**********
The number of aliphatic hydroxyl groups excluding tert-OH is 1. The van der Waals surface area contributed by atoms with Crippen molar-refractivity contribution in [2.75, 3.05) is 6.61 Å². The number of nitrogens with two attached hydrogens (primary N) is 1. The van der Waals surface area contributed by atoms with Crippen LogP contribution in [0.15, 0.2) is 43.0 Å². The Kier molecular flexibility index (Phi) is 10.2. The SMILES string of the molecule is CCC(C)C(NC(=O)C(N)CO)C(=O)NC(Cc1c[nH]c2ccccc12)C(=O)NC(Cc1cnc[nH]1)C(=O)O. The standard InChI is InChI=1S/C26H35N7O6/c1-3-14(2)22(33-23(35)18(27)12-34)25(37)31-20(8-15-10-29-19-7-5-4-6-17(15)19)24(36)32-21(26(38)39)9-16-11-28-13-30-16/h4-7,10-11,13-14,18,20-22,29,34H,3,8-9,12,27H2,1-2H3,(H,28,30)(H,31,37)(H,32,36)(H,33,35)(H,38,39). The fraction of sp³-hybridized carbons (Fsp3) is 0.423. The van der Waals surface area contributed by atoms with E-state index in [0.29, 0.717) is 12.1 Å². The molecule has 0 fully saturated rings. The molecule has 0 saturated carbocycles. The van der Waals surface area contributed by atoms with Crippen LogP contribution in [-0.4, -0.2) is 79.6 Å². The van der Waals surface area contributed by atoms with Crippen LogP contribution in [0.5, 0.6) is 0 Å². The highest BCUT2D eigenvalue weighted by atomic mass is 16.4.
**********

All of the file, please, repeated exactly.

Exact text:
The number of aliphatic hydroxyl groups excluding tert-OH is 1. The van der Waals surface area contributed by atoms with Crippen molar-refractivity contribution in [2.75, 3.05) is 6.61 Å². The number of nitrogens with two attached hydrogens (primary N) is 1. The van der Waals surface area contributed by atoms with Crippen LogP contribution in [0.15, 0.2) is 43.0 Å². The Kier molecular flexibility index (Phi) is 10.2. The SMILES string of the molecule is CCC(C)C(NC(=O)C(N)CO)C(=O)NC(Cc1c[nH]c2ccccc12)C(=O)NC(Cc1cnc[nH]1)C(=O)O. The standard InChI is InChI=1S/C26H35N7O6/c1-3-14(2)22(33-23(35)18(27)12-34)25(37)31-20(8-15-10-29-19-7-5-4-6-17(15)19)24(36)32-21(26(38)39)9-16-11-28-13-30-16/h4-7,10-11,13-14,18,20-22,29,34H,3,8-9,12,27H2,1-2H3,(H,28,30)(H,31,37)(H,32,36)(H,33,35)(H,38,39). The fraction of sp³-hybridized carbons (Fsp3) is 0.423. The van der Waals surface area contributed by atoms with E-state index in [0.29, 0.717) is 12.1 Å². The molecule has 0 fully saturated rings. The molecule has 0 saturated carbocycles. The van der Waals surface area contributed by atoms with Crippen LogP contribution in [-0.4, -0.2) is 79.6 Å². The van der Waals surface area contributed by atoms with Crippen LogP contribution in [0.5, 0.6) is 0 Å². The highest BCUT2D eigenvalue weighted by atomic mass is 16.4.